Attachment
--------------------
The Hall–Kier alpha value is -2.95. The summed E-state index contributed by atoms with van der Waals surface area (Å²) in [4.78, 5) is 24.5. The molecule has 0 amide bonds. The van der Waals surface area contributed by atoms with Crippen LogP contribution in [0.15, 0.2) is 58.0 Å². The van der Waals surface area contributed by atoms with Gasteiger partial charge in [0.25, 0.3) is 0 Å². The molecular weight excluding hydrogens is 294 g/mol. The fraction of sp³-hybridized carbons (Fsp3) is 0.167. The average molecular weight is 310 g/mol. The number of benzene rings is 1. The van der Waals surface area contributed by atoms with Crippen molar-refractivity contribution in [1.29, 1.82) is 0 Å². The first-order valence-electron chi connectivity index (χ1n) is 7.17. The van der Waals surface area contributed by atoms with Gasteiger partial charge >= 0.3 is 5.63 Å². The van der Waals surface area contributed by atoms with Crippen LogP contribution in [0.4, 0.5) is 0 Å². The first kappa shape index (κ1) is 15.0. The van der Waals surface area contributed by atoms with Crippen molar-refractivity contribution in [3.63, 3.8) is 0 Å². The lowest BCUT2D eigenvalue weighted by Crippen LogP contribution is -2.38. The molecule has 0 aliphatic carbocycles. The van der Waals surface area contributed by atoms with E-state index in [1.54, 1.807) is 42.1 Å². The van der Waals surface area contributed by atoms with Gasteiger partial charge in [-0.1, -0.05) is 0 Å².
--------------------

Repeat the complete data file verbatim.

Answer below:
The Hall–Kier alpha value is -2.95. The summed E-state index contributed by atoms with van der Waals surface area (Å²) in [4.78, 5) is 24.5. The molecule has 0 amide bonds. The van der Waals surface area contributed by atoms with Crippen LogP contribution in [0.15, 0.2) is 58.0 Å². The van der Waals surface area contributed by atoms with Gasteiger partial charge in [0.25, 0.3) is 0 Å². The molecular weight excluding hydrogens is 294 g/mol. The fraction of sp³-hybridized carbons (Fsp3) is 0.167. The average molecular weight is 310 g/mol. The number of benzene rings is 1. The van der Waals surface area contributed by atoms with Crippen molar-refractivity contribution in [1.29, 1.82) is 0 Å². The first-order valence-electron chi connectivity index (χ1n) is 7.17. The van der Waals surface area contributed by atoms with Gasteiger partial charge >= 0.3 is 5.63 Å². The van der Waals surface area contributed by atoms with Crippen LogP contribution in [0.4, 0.5) is 0 Å². The first kappa shape index (κ1) is 15.0. The van der Waals surface area contributed by atoms with Crippen molar-refractivity contribution in [3.63, 3.8) is 0 Å². The lowest BCUT2D eigenvalue weighted by Crippen LogP contribution is -2.38. The molecule has 0 aliphatic carbocycles. The van der Waals surface area contributed by atoms with E-state index in [1.54, 1.807) is 42.1 Å². The van der Waals surface area contributed by atoms with Gasteiger partial charge in [-0.1, -0.05) is 0 Å².